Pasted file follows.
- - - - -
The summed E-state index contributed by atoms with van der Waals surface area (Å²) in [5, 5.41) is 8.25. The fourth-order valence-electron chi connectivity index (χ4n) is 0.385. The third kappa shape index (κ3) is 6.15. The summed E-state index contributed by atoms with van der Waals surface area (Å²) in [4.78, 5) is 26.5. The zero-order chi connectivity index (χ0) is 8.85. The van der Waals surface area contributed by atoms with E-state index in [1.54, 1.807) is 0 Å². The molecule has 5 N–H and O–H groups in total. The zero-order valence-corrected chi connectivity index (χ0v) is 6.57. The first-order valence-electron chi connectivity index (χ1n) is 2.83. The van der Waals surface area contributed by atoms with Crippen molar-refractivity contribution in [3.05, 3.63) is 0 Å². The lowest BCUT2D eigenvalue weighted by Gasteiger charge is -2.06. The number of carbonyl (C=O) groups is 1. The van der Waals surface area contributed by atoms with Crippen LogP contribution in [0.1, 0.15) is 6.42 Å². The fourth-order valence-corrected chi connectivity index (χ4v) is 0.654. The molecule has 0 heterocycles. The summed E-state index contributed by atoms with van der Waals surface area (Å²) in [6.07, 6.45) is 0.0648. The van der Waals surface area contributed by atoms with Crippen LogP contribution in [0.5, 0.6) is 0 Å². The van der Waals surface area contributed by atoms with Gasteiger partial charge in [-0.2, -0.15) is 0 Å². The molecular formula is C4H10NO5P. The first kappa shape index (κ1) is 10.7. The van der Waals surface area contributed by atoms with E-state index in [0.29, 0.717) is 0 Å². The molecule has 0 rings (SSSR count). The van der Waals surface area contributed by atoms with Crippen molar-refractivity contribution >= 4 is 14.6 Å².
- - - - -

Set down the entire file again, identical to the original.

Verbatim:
The summed E-state index contributed by atoms with van der Waals surface area (Å²) in [5, 5.41) is 8.25. The fourth-order valence-electron chi connectivity index (χ4n) is 0.385. The third kappa shape index (κ3) is 6.15. The summed E-state index contributed by atoms with van der Waals surface area (Å²) in [4.78, 5) is 26.5. The zero-order chi connectivity index (χ0) is 8.85. The van der Waals surface area contributed by atoms with E-state index in [1.54, 1.807) is 0 Å². The molecule has 5 N–H and O–H groups in total. The zero-order valence-corrected chi connectivity index (χ0v) is 6.57. The first-order valence-electron chi connectivity index (χ1n) is 2.83. The van der Waals surface area contributed by atoms with Crippen molar-refractivity contribution in [3.05, 3.63) is 0 Å². The lowest BCUT2D eigenvalue weighted by Gasteiger charge is -2.06. The number of carbonyl (C=O) groups is 1. The van der Waals surface area contributed by atoms with Crippen LogP contribution in [0.1, 0.15) is 6.42 Å². The fourth-order valence-corrected chi connectivity index (χ4v) is 0.654. The molecule has 0 heterocycles. The summed E-state index contributed by atoms with van der Waals surface area (Å²) in [6.07, 6.45) is 0.0648. The van der Waals surface area contributed by atoms with Crippen LogP contribution in [0.5, 0.6) is 0 Å². The van der Waals surface area contributed by atoms with Gasteiger partial charge in [-0.2, -0.15) is 0 Å². The molecular formula is C4H10NO5P. The first kappa shape index (κ1) is 10.7. The van der Waals surface area contributed by atoms with E-state index in [0.29, 0.717) is 0 Å². The molecule has 0 rings (SSSR count). The van der Waals surface area contributed by atoms with Crippen molar-refractivity contribution >= 4 is 14.6 Å².